first_imgRelatedManchester Communities Beautify Parish Capital for Labour Day RelatedManchester Communities Beautify Parish Capital for Labour Day Advertisements RelatedManchester Communities Beautify Parish Capital for Labour Daycenter_img FacebookTwitterWhatsAppEmail Residents of Manchester turned out from all walks of life today (May 22) to carry out much needed work on two very important areas of the capital town of Mandeville, for Labour Day 2006, which is being observed under the theme ‘ Jamaica’s Beauty – Our Duty’. The projects include work on the historic Mandeville courthouse and the Cecil Charlton Park.Speaking with JIS News, Mayor of Mandeville, Councillor Desmond Harrison highlighted the scope of work to be done during the course of the day.“What is happening here is that we will be painting the courthouse and we also will be painting the perimeter walls of the park, the trees and planting some flowers as part of the parish project for Manchester,” he said.The Mayor noted that it was very important to try and preserve historic institutions for the benefit of future generations.“This is our city and for example the courthouse has been here from eighteen something and we think that it is time enough for it to get a facelift. Right now we are putting it back in the original colours and we will then take it from there with the approval of the Heritage Trust,” he says.Mayor Harrison stated that across the parish some 40 or more projects had been officially registered.“There are more than two projects in each division and by extension you have other agencies that will be undertaking other projects such as the service clubs church groups and other groups.so right across the parish there will be a lot of activity,” he explained.Pointing to work being done in the North Eastern section of Manchester near Christiana, Councillor Harrison noted another important undertaking.“At Cross Roads there is an area there that we are going to use a tractor to take out and plant flowers to beautify that area. Also down in the Gourie Cave area work will be taking place as well as in the Spring Ground area,” he informed.In the neighbouring parish of St. Elizabeth similar beautification activities are taking place in the town of Newmarket, the site officially designated as the parish project.Some of the work being done included upgrading of the local mini park which, include weeding and replanting of flowers, as well as the cleaning of the town square and painting of the police station. Manchester Communities Beautify Parish Capital for Labour Day UncategorizedMay 23, 2006last_img read more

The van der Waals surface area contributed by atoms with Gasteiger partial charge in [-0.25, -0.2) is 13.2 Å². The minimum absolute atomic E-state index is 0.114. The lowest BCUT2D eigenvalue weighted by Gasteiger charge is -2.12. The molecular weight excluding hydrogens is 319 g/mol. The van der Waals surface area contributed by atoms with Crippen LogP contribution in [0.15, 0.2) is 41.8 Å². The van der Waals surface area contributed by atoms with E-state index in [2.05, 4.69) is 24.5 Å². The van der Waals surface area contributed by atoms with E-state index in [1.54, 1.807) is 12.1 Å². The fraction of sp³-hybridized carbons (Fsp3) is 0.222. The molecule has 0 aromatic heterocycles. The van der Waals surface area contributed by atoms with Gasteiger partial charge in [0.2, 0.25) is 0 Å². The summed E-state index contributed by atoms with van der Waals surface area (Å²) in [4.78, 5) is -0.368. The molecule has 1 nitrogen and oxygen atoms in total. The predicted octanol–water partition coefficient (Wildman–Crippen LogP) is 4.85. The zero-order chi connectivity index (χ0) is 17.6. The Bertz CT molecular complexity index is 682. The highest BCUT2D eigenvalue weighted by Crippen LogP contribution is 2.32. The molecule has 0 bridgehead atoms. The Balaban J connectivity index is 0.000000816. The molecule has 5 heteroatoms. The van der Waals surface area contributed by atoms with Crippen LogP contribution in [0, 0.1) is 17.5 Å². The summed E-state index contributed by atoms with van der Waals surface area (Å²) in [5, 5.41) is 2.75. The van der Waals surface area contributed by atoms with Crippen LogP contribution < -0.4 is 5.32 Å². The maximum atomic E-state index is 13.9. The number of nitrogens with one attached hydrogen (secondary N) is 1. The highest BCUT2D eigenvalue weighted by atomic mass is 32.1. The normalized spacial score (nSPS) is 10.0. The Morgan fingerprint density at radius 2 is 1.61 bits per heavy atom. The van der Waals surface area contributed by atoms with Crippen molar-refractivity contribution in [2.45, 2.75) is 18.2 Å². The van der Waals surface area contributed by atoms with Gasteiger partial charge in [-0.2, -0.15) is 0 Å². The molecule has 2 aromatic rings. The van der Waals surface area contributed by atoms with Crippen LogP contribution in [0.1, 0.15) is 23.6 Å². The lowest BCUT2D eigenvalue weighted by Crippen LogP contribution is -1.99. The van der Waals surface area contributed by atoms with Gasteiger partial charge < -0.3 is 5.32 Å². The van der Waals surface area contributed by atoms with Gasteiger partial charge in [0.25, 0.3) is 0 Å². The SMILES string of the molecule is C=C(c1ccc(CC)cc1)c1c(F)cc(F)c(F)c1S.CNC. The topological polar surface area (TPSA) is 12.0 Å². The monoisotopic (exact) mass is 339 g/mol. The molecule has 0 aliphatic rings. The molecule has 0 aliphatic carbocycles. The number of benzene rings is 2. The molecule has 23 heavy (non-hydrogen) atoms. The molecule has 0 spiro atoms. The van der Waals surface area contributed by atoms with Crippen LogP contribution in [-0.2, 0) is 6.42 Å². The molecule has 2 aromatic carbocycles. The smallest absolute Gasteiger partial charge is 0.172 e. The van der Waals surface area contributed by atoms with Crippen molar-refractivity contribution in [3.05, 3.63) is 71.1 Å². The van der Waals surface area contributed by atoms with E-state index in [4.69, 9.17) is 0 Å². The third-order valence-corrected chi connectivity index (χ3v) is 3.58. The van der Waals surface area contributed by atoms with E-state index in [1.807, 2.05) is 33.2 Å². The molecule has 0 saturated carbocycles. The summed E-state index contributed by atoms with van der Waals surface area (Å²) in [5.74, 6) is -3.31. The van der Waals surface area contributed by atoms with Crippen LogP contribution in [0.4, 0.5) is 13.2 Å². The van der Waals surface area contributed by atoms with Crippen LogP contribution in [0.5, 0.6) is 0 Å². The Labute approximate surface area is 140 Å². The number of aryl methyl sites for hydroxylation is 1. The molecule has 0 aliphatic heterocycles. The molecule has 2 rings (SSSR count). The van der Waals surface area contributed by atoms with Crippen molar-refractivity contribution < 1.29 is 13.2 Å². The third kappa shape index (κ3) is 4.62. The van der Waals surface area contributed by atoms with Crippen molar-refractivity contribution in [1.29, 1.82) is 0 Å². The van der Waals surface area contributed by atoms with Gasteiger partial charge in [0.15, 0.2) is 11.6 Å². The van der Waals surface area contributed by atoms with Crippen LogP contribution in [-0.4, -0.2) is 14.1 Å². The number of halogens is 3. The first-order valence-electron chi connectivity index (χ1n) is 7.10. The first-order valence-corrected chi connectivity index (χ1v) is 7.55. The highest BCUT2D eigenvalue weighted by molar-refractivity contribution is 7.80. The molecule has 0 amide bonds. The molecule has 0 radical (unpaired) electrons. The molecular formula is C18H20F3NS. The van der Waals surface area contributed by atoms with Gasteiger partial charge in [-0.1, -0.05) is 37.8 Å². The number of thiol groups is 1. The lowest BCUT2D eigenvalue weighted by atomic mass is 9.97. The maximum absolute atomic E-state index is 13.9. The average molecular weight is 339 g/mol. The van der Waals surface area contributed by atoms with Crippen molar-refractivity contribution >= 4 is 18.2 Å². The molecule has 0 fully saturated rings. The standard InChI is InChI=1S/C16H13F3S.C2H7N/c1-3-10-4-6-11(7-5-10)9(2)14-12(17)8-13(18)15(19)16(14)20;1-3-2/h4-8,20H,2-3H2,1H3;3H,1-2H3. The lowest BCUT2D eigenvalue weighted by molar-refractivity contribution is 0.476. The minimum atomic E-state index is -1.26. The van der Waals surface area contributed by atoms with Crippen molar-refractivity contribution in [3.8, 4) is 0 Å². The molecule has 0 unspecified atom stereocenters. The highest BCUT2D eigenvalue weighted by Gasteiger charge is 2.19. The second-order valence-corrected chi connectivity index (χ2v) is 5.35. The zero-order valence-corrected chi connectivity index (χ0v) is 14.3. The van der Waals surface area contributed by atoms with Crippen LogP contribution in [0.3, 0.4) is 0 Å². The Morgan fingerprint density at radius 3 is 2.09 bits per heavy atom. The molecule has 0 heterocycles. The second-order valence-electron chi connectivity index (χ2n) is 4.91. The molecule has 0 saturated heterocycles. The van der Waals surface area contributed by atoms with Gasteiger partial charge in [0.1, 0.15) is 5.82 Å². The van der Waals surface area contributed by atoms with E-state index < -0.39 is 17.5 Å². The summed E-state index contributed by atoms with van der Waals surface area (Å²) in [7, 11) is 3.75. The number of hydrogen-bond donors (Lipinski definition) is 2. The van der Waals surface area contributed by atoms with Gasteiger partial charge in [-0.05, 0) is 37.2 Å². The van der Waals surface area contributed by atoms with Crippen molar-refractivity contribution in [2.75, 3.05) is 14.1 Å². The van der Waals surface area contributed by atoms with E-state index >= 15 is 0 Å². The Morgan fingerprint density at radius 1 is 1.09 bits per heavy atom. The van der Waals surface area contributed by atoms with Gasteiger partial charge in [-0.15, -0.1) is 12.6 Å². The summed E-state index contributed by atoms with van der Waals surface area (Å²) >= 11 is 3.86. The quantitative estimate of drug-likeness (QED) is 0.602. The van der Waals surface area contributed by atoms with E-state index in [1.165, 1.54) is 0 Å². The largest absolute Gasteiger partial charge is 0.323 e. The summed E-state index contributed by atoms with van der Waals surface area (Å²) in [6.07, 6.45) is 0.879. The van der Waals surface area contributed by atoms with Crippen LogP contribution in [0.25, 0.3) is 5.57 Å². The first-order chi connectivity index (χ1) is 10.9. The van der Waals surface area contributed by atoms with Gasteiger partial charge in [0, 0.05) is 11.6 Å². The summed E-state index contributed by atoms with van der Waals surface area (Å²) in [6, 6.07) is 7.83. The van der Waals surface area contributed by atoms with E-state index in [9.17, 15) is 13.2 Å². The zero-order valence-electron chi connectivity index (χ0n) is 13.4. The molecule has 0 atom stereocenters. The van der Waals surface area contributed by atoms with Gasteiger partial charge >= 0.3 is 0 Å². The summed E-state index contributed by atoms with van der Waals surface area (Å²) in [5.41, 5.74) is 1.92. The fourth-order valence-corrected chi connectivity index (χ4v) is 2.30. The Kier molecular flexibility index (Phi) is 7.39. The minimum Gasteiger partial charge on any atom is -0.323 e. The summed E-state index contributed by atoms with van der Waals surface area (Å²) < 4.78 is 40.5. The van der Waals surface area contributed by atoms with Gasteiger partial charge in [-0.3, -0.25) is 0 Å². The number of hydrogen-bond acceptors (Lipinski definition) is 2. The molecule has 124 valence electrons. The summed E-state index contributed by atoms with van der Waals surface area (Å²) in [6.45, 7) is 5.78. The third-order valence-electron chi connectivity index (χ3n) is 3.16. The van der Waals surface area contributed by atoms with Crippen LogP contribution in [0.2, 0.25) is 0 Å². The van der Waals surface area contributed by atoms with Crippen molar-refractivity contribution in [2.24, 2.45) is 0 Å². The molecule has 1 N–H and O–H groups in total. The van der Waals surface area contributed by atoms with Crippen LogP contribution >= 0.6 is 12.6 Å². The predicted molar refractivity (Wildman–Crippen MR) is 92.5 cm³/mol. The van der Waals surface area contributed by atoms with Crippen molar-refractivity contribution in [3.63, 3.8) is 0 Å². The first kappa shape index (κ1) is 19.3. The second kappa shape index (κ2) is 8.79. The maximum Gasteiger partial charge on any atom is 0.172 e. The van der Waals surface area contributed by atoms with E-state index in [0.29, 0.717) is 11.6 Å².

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Document numbering system aims to help judges, lawyers sort through case files